Low-risk HPV infection may cause warts around the genitals, anus, mouth or throat.
- These types of HPV are common sexually transmitted infections and are very contagious. The virus is passed on via skin contact even if there are no visible lesions. The virus remains for life and can flare intermittently. 90% of these infections are caused by HPV types 16 & 18.
Here is useful some information on genital warts.
High-risk HPV can cause certain cancer including:
- Cervical (most common cancer caused by HPV)
- HPV is responsible for 99% of cervical cancers.
- Seven types of HPV cause 89% of cervical cancers (These are 7 of the 9 HPV types in the Gardasil vaccine).
- These cancers take many years to develop after first exposure to the virus.
Here is some useful information on cervical cancer.
- Anal, oral/throat, vaginal/ vulval, penile (these are rare).
- High-risk, persistent HPV infection can cause other cancers in men and women. Thankfully, these cancers are not as common as cervical cancer and there are often other risk factors involved.
There are 13 high-risk types of HPV for which you are tested when you get your smear test. These types are more likely to become persistent infections which means they are not cleared by your immune system.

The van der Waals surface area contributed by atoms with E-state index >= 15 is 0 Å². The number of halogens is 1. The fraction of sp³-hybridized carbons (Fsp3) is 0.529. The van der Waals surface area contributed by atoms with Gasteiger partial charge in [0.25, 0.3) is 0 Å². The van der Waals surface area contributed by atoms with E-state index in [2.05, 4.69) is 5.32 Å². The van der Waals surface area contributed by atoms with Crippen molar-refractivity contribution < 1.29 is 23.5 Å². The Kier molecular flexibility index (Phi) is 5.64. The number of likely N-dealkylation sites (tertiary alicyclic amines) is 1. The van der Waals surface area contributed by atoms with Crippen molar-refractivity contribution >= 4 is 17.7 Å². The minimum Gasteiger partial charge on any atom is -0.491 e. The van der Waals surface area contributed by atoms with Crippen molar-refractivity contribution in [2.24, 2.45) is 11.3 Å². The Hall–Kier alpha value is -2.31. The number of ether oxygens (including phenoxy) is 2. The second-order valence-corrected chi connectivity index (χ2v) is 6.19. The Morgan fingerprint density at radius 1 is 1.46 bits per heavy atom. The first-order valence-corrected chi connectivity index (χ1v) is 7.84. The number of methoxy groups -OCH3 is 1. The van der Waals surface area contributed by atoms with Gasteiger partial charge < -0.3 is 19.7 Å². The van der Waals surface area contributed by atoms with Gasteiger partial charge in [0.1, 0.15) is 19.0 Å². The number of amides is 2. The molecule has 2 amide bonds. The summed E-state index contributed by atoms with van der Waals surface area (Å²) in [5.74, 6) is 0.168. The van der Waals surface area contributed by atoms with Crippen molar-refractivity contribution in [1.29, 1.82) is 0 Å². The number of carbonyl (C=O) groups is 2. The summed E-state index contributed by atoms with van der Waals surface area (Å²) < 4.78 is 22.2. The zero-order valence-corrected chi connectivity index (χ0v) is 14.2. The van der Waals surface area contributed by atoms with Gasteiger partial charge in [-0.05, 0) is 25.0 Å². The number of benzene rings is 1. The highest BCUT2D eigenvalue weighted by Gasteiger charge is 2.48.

As these infections usually cause no symptoms, you can be infected for years without knowing. When a high-risk HPV infection persists for many years, it can lead to the formation of abnormal cells. If these cells are not treated, they can get worse over time and may develop into cancer.
Is there a cure for HPV?
No, unfortunately a cure for HPV does not exist. If there was, there would still be the issue that most individuals are unaware they have it because there are no symptoms. Fortunately, the majority of HPV infections are managed by your natural immune defences; over 90% are cleared within 2 years. In some cases, your immune system may not be able to clear the HPV infection within this time. This is referred to as a “persistent infection”.
If your immune system is not working properly (immunocompromised) it may be more difficult to clear this virus.
What increases my risk of getting HPV?
Risk factors for developing HPV infection include:
- Having sex for the first time at 16 years or younger
- A higher number of sexual partners
- Your partner’s prior sexual history
What vaccine is available to protect against HPV infection?
The HPV vaccine is called Gardasil 9. It protects both males and females against 9 types of HPV infection (types 6, 11, 16, 18, 31, 33, 45, 52, & 58).